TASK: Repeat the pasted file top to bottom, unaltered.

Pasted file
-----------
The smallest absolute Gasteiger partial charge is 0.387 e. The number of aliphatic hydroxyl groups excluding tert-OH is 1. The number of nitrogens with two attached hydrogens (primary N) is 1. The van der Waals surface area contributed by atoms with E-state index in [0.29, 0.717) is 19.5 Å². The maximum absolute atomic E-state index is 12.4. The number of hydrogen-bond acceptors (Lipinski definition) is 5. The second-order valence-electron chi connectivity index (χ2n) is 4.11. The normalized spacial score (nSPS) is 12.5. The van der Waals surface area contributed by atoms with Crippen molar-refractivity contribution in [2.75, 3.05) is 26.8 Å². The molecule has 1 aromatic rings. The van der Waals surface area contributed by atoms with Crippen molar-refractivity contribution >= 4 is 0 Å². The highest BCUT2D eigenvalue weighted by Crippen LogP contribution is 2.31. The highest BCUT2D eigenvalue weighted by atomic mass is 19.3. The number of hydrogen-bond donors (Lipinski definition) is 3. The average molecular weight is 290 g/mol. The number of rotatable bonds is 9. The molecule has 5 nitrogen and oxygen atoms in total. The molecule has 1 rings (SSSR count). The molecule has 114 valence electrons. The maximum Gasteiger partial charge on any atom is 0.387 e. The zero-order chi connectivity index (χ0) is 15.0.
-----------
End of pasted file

The smallest absolute Gasteiger partial charge is 0.387 e. The number of aliphatic hydroxyl groups excluding tert-OH is 1. The number of nitrogens with two attached hydrogens (primary N) is 1. The van der Waals surface area contributed by atoms with E-state index in [0.29, 0.717) is 19.5 Å². The maximum absolute atomic E-state index is 12.4. The number of hydrogen-bond acceptors (Lipinski definition) is 5. The second-order valence-electron chi connectivity index (χ2n) is 4.11. The normalized spacial score (nSPS) is 12.5. The van der Waals surface area contributed by atoms with Crippen molar-refractivity contribution in [2.75, 3.05) is 26.8 Å². The molecule has 1 aromatic rings. The van der Waals surface area contributed by atoms with Crippen molar-refractivity contribution >= 4 is 0 Å². The highest BCUT2D eigenvalue weighted by Crippen LogP contribution is 2.31. The highest BCUT2D eigenvalue weighted by atomic mass is 19.3. The number of hydrogen-bond donors (Lipinski definition) is 3. The average molecular weight is 290 g/mol. The number of rotatable bonds is 9. The molecule has 5 nitrogen and oxygen atoms in total. The molecule has 1 rings (SSSR count). The molecule has 114 valence electrons. The maximum Gasteiger partial charge on any atom is 0.387 e. The zero-order chi connectivity index (χ0) is 15.0.